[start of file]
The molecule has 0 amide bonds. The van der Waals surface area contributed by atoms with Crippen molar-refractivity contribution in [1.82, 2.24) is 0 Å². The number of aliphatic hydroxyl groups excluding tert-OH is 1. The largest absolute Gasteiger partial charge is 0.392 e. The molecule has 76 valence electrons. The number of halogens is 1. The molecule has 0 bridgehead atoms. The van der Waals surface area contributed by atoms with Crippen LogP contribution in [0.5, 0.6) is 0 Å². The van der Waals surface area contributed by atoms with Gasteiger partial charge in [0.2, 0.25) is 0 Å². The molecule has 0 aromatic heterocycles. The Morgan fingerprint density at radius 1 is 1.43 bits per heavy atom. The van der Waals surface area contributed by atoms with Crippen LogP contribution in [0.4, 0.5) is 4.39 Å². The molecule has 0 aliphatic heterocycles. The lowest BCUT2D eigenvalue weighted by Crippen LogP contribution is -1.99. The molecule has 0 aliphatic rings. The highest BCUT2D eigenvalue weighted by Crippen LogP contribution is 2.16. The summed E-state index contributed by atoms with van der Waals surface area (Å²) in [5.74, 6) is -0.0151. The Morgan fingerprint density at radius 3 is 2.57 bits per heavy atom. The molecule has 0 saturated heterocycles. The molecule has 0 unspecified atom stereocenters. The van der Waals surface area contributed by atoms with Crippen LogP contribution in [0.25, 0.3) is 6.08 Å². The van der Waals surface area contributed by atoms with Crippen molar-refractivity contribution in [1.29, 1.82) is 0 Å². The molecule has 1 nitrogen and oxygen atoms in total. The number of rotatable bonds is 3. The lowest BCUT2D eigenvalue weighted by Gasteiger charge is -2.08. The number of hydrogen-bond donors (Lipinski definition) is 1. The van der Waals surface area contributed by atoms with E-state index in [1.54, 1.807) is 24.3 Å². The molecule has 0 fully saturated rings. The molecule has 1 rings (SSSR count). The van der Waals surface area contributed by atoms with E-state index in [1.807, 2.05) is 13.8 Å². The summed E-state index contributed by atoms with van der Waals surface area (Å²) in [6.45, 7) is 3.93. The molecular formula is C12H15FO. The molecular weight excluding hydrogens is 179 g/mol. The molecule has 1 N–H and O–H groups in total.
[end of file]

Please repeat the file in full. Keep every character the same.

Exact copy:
The molecule has 0 amide bonds. The van der Waals surface area contributed by atoms with Crippen molar-refractivity contribution in [1.82, 2.24) is 0 Å². The number of aliphatic hydroxyl groups excluding tert-OH is 1. The largest absolute Gasteiger partial charge is 0.392 e. The molecule has 76 valence electrons. The number of halogens is 1. The molecule has 0 bridgehead atoms. The van der Waals surface area contributed by atoms with Crippen LogP contribution in [0.5, 0.6) is 0 Å². The van der Waals surface area contributed by atoms with Gasteiger partial charge in [0.2, 0.25) is 0 Å². The molecule has 0 aromatic heterocycles. The Morgan fingerprint density at radius 1 is 1.43 bits per heavy atom. The van der Waals surface area contributed by atoms with Crippen LogP contribution in [0.4, 0.5) is 4.39 Å². The molecule has 0 aliphatic heterocycles. The lowest BCUT2D eigenvalue weighted by Crippen LogP contribution is -1.99. The molecule has 0 aliphatic rings. The highest BCUT2D eigenvalue weighted by Crippen LogP contribution is 2.16. The summed E-state index contributed by atoms with van der Waals surface area (Å²) in [5.74, 6) is -0.0151. The Morgan fingerprint density at radius 3 is 2.57 bits per heavy atom. The molecule has 0 saturated heterocycles. The molecule has 0 unspecified atom stereocenters. The van der Waals surface area contributed by atoms with Crippen LogP contribution in [0.25, 0.3) is 6.08 Å². The van der Waals surface area contributed by atoms with Crippen molar-refractivity contribution in [1.29, 1.82) is 0 Å². The molecule has 1 nitrogen and oxygen atoms in total. The number of rotatable bonds is 3. The lowest BCUT2D eigenvalue weighted by Gasteiger charge is -2.08. The number of hydrogen-bond donors (Lipinski definition) is 1. The van der Waals surface area contributed by atoms with E-state index in [1.54, 1.807) is 24.3 Å². The molecule has 0 fully saturated rings. The molecule has 1 rings (SSSR count). The van der Waals surface area contributed by atoms with E-state index in [1.807, 2.05) is 13.8 Å². The summed E-state index contributed by atoms with van der Waals surface area (Å²) in [6.45, 7) is 3.93. The molecular formula is C12H15FO. The molecular weight excluding hydrogens is 179 g/mol. The molecule has 1 N–H and O–H groups in total.